Following Kato’s remarks, Ahunna Eziakonwa, United Nations assistant secretary-general and UNDP’s regional director for Africa, delivered the keynote speech. Citing data from UNDP’s 2022 Human Development Report, she reminded participants that global feelings of insecurity increased in recent years even before the Covid-19 pandemic. She further explained how Africa’s susceptibility to domestic and external shocks could undermine decades of development gains and worsen human security conditions. Eziakonwa added that “we must address the root causes that made global insecurity so endemic.”

Next was a presentation by Professor Guy Lamb from Stellenbosch University, who provided an analysis of the Afrobarometer survey, which reviewed the state of human security in six African countries (Angola, Gabon, Kenya, Namibia, Nigeria, and Tunisia) at various stages of development. He examined the challenges faced by these countries and made several suggestions, including that human security frameworks should provide useful insights into human development. In his view, enhanced planning and resourcing based on human security frameworks should be prioritized when governments prepare for future emergencies.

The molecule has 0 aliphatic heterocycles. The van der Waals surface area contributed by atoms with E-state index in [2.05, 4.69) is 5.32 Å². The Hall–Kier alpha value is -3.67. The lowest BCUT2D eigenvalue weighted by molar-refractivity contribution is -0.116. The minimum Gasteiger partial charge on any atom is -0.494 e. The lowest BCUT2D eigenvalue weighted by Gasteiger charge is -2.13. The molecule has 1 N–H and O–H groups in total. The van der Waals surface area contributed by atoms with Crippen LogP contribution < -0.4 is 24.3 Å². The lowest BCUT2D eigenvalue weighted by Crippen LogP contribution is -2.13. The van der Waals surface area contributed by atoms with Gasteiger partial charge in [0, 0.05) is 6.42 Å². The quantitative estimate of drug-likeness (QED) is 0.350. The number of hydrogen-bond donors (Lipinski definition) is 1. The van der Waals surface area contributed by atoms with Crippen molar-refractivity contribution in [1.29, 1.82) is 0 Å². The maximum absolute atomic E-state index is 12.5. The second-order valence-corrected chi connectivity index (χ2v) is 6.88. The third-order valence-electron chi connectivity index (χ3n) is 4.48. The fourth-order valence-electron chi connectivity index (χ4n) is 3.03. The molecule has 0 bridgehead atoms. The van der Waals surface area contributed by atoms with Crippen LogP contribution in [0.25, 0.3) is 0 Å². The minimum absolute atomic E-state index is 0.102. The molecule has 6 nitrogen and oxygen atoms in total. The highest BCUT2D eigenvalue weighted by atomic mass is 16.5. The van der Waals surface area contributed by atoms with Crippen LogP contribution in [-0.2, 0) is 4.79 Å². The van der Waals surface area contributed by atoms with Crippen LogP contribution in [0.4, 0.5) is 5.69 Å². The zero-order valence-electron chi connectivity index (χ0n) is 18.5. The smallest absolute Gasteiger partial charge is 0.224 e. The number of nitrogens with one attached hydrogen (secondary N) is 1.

Commenting on the presentation, Mine, who is also a professor of Doshisha University agreed that the seven elements of human security identified in the study, namely economy, food, health, environment, personal, community and politics, should be considered a complex whole “because a single security issue always has multiple repercussions in other security areas.” He noted that although some findings seem to be straightforward in terms of causal relationships, there are also paradoxical results in the study. One of them is that survey results indicate that relatively poor people could be much more optimistic about the future than wealthy people. He proposed examining real conditions and people’s perceptions based on gender, age, occupation, ethnicity, and rural/urban location.